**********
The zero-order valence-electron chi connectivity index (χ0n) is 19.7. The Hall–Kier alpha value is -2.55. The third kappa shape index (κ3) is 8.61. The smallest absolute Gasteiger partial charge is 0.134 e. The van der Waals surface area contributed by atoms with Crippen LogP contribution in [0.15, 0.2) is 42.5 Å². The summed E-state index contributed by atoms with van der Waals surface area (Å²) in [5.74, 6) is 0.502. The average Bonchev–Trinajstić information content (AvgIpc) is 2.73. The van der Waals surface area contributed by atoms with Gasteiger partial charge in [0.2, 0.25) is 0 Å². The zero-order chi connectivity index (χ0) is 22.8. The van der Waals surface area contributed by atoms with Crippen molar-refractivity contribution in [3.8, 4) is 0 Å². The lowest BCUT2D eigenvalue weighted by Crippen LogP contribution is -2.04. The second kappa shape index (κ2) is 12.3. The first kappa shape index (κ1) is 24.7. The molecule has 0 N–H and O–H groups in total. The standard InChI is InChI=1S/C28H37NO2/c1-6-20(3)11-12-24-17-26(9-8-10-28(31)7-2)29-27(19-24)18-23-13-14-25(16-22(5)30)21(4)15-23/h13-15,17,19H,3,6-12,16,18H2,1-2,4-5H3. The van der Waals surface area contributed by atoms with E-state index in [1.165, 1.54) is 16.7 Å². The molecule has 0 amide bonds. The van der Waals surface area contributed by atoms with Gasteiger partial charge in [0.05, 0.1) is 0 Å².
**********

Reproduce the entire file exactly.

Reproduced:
The zero-order valence-electron chi connectivity index (χ0n) is 19.7. The Hall–Kier alpha value is -2.55. The third kappa shape index (κ3) is 8.61. The smallest absolute Gasteiger partial charge is 0.134 e. The van der Waals surface area contributed by atoms with Crippen LogP contribution in [0.15, 0.2) is 42.5 Å². The summed E-state index contributed by atoms with van der Waals surface area (Å²) in [5.74, 6) is 0.502. The average Bonchev–Trinajstić information content (AvgIpc) is 2.73. The van der Waals surface area contributed by atoms with Gasteiger partial charge in [0.2, 0.25) is 0 Å². The zero-order chi connectivity index (χ0) is 22.8. The van der Waals surface area contributed by atoms with Crippen molar-refractivity contribution in [3.8, 4) is 0 Å². The lowest BCUT2D eigenvalue weighted by Crippen LogP contribution is -2.04. The second kappa shape index (κ2) is 12.3. The first kappa shape index (κ1) is 24.7. The molecule has 0 N–H and O–H groups in total. The standard InChI is InChI=1S/C28H37NO2/c1-6-20(3)11-12-24-17-26(9-8-10-28(31)7-2)29-27(19-24)18-23-13-14-25(16-22(5)30)21(4)15-23/h13-15,17,19H,3,6-12,16,18H2,1-2,4-5H3. The van der Waals surface area contributed by atoms with E-state index in [1.165, 1.54) is 16.7 Å². The molecule has 0 amide bonds. The van der Waals surface area contributed by atoms with Gasteiger partial charge in [0.05, 0.1) is 0 Å².